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On Flow Profile Image for Video Representation

by   Mohammadreza Babaee, et al.

Video representation is a key challenge in many computer vision applications such as video classification, video captioning, and video surveillance. In this paper, we propose a novel approach for video representation that captures meaningful information including motion and appearance from a sequence of video frames and compacts it into a single image. To this end, we compute the optical flow and use it in a least squares optimization to find a new image, the so-called Flow Profile Image (FPI). This image encodes motions as well as foreground appearance information while background information is removed. The quality of this image is validated in activity recognition experiments and the results are compared with other video representation techniques such as dynamic images [1] and eigen images [2]. The experimental results as well as visual quality confirm that FPIs can be successfully used in video processing applications.


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1 Introduction

Automatic recognition of media data, including handwritten texts [3], satellite images [4, 5]. Due to the importance of visual information, especially for humans, and the ubiquitous presence of cameras in modern society, a large amount of image and video material is constantly being generated. While images provide valuable appearance-related features about a scene, videos reveal significantly more information. A video does not only contain more spatial information due to the typically large number of individual frames, but also describes how appearance evolves over time. However, the main challenge is how to have a compact and informative video representation.

In this paper, we introduce a novel approach to represent a video sequence as a single image that contains foreground appearance as well as motion information. To achieve this, we utilize optical flow information, computed from RGB frames, and use it in an optimization framework to estimate a single image, the so-called Flow Profile Image (FPI). In particular, to estimate the evolution of the motion intensity in a video, we compute its flow energy profile

[6] which is a scalar function of time. , describing the amount of optical flow in each frame. Next, we determine the FPI such that its projection of the video frames reconstructs the flow energy profile. In a preprocessing step, the RGB mean of a video is subtracted from all of its frames to remove static background information. Applying this technique to several video frames show that this image contains rich source of foreground frame, while redundant background information is removed.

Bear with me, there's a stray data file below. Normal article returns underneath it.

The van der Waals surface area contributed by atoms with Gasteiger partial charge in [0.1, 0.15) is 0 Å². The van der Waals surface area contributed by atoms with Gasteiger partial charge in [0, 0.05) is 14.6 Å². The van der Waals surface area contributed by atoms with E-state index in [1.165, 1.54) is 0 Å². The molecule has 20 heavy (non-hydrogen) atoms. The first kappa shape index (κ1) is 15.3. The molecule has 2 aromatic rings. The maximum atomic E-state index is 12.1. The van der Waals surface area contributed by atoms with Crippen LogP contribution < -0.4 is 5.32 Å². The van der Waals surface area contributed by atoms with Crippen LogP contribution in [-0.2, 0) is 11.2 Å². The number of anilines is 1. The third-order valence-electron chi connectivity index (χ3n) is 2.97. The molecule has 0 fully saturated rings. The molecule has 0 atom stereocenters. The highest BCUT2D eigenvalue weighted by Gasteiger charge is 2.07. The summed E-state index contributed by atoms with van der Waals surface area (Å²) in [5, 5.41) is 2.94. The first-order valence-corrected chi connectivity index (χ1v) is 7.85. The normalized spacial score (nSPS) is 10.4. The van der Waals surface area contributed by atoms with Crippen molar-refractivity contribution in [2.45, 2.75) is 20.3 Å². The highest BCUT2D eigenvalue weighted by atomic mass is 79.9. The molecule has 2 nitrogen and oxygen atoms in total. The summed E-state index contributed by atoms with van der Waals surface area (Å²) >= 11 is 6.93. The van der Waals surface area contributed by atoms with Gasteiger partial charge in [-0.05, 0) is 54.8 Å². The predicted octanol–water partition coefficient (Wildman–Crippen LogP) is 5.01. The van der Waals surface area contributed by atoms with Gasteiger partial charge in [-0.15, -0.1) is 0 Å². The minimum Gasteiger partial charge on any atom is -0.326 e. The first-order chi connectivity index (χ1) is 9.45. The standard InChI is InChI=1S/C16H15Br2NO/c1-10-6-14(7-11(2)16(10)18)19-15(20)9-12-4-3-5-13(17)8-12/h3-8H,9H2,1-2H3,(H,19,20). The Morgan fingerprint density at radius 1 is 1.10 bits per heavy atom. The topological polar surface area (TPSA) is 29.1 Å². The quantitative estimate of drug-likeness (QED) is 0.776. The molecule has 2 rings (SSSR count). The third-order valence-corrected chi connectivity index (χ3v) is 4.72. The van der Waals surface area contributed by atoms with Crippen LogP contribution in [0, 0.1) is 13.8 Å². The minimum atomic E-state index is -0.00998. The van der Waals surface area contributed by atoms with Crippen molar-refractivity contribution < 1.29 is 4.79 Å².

2 Related work

To represent video data well, not only appearance based information has to be captured but also temporal. Modeling the temporal evolution of appearance makes video data analysis much more difficult than image analysis. While spatial information of individual images can be represented well by convolutional neural networks (ConvNets) with 2D kernels, there is no dominating architecture for video data yet. Encouraged by their tremendous success in image recognition, many video classification approaches based on 2D-ConvNets have been proposed

[7, 8, 9]. Karpathy et al. [10] evaluate several methods for extending 2D-ConvNets into video classification. They investigate four different mechanisms for fusing spatial information across the temporal domain, namely single frame, early fusion, late fusion, and slow fusion. Furthermore, they also explore a multi-resolution ConvNet architecture, consisting of a context stream and a fovea stream, processing the down-sampled original image and the center crop, respectively. Out of all evaluated techniques, they report the best results for slow fusion. On fine-tuning top 3 layers of the slow fusion network, classification accuracy was further improved. Ng et al. [9]

explore two principally different architectures based on classic 2D-ConvNets to combine spatial information across longer time periods in videos. First, they investigate various temporal pooling strategies, namely conv pooling, late pooling, slow pooling, local pooling, and time-domain convolution. In their experiments, they find that conv pooling works best. In a conv pooling architecture, max-pooling is performed after the last convolutional layers across the video frames. In a second experiment, the authors model the input video explicitly as an ordered sequence of frames by employing a recurrent neural network with Long Short-Term Memory (LSTM)

[11] cells. By connecting these LSTM cells to the output of a 2D-ConvNet, long-range temporal relationships of the spatial convolutional features can be discovered. Depending on the actual scenario, sometimes the LSTM based approach performs better and sometimes the conv pooling model. Donahue et al. [7] employ Long Short-Term Memory (LSTM) [11] networks to temporally connect spatial features of a 2D-ConvNet for the task of action recognition in videos. For the same task, Simonyan and Zisserman [8]